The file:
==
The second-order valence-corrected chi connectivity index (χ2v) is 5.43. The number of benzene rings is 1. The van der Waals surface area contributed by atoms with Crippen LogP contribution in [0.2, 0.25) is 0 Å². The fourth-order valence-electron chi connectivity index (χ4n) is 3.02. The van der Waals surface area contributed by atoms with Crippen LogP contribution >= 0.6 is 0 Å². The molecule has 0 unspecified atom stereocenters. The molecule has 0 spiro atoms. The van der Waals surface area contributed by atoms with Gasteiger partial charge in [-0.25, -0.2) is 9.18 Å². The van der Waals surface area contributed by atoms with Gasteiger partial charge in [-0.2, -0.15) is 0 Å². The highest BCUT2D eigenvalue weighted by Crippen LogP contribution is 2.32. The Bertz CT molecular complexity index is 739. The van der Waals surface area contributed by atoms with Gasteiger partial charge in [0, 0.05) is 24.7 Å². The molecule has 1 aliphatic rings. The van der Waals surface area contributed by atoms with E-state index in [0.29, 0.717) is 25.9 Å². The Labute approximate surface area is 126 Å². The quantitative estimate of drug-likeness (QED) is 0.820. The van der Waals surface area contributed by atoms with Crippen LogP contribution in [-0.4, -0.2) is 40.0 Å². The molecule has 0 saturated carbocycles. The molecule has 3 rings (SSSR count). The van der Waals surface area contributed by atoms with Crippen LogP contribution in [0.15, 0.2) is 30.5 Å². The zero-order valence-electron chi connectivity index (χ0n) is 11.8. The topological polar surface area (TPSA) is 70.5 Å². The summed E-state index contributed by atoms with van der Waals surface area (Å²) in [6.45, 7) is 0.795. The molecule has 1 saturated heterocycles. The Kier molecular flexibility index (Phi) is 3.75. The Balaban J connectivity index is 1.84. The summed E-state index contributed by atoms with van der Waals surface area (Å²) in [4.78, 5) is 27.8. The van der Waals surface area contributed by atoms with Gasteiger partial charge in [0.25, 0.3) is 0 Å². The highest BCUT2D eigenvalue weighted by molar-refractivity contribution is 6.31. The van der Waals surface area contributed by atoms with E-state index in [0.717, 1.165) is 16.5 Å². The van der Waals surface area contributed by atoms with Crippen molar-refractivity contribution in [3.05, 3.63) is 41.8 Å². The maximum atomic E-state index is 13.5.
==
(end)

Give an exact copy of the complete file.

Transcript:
The second-order valence-corrected chi connectivity index (χ2v) is 5.43. The number of benzene rings is 1. The van der Waals surface area contributed by atoms with Crippen LogP contribution in [0.2, 0.25) is 0 Å². The fourth-order valence-electron chi connectivity index (χ4n) is 3.02. The van der Waals surface area contributed by atoms with Crippen LogP contribution >= 0.6 is 0 Å². The molecule has 0 unspecified atom stereocenters. The molecule has 0 spiro atoms. The van der Waals surface area contributed by atoms with Gasteiger partial charge in [-0.25, -0.2) is 9.18 Å². The van der Waals surface area contributed by atoms with Gasteiger partial charge in [-0.2, -0.15) is 0 Å². The highest BCUT2D eigenvalue weighted by Crippen LogP contribution is 2.32. The Bertz CT molecular complexity index is 739. The van der Waals surface area contributed by atoms with Gasteiger partial charge in [0, 0.05) is 24.7 Å². The molecule has 1 aliphatic rings. The van der Waals surface area contributed by atoms with E-state index in [0.29, 0.717) is 25.9 Å². The Labute approximate surface area is 126 Å². The quantitative estimate of drug-likeness (QED) is 0.820. The van der Waals surface area contributed by atoms with Crippen LogP contribution in [-0.4, -0.2) is 40.0 Å². The molecule has 0 saturated carbocycles. The molecule has 3 rings (SSSR count). The van der Waals surface area contributed by atoms with Crippen LogP contribution in [0.15, 0.2) is 30.5 Å². The zero-order valence-electron chi connectivity index (χ0n) is 11.8. The topological polar surface area (TPSA) is 70.5 Å². The summed E-state index contributed by atoms with van der Waals surface area (Å²) in [6.45, 7) is 0.795. The molecule has 1 saturated heterocycles. The Kier molecular flexibility index (Phi) is 3.75. The Balaban J connectivity index is 1.84. The summed E-state index contributed by atoms with van der Waals surface area (Å²) in [4.78, 5) is 27.8. The van der Waals surface area contributed by atoms with Gasteiger partial charge in [0.25, 0.3) is 0 Å². The highest BCUT2D eigenvalue weighted by molar-refractivity contribution is 6.31. The van der Waals surface area contributed by atoms with E-state index in [0.717, 1.165) is 16.5 Å². The van der Waals surface area contributed by atoms with Crippen molar-refractivity contribution in [3.05, 3.63) is 41.8 Å². The maximum atomic E-state index is 13.5.